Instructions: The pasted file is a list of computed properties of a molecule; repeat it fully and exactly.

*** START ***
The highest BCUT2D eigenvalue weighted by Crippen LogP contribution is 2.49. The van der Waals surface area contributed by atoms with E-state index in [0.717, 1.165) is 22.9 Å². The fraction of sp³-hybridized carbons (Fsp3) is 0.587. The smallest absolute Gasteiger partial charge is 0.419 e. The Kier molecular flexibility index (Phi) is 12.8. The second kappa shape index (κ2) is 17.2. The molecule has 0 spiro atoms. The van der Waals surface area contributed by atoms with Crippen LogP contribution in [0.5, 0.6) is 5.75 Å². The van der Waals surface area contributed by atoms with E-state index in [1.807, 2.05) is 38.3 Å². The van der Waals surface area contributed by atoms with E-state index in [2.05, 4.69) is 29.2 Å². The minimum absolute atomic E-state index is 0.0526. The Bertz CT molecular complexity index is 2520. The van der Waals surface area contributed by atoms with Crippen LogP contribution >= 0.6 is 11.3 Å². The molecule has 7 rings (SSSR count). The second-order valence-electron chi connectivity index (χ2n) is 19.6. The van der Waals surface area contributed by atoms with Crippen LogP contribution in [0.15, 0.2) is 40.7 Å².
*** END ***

The highest BCUT2D eigenvalue weighted by Crippen LogP contribution is 2.49. The van der Waals surface area contributed by atoms with E-state index in [0.717, 1.165) is 22.9 Å². The fraction of sp³-hybridized carbons (Fsp3) is 0.587. The smallest absolute Gasteiger partial charge is 0.419 e. The Kier molecular flexibility index (Phi) is 12.8. The second kappa shape index (κ2) is 17.2. The molecule has 0 spiro atoms. The van der Waals surface area contributed by atoms with Crippen LogP contribution in [0.5, 0.6) is 5.75 Å². The van der Waals surface area contributed by atoms with E-state index in [1.807, 2.05) is 38.3 Å². The van der Waals surface area contributed by atoms with E-state index in [2.05, 4.69) is 29.2 Å². The minimum absolute atomic E-state index is 0.0526. The Bertz CT molecular complexity index is 2520. The van der Waals surface area contributed by atoms with Crippen LogP contribution >= 0.6 is 11.3 Å². The molecule has 7 rings (SSSR count). The second-order valence-electron chi connectivity index (χ2n) is 19.6. The van der Waals surface area contributed by atoms with Crippen LogP contribution in [0.15, 0.2) is 40.7 Å².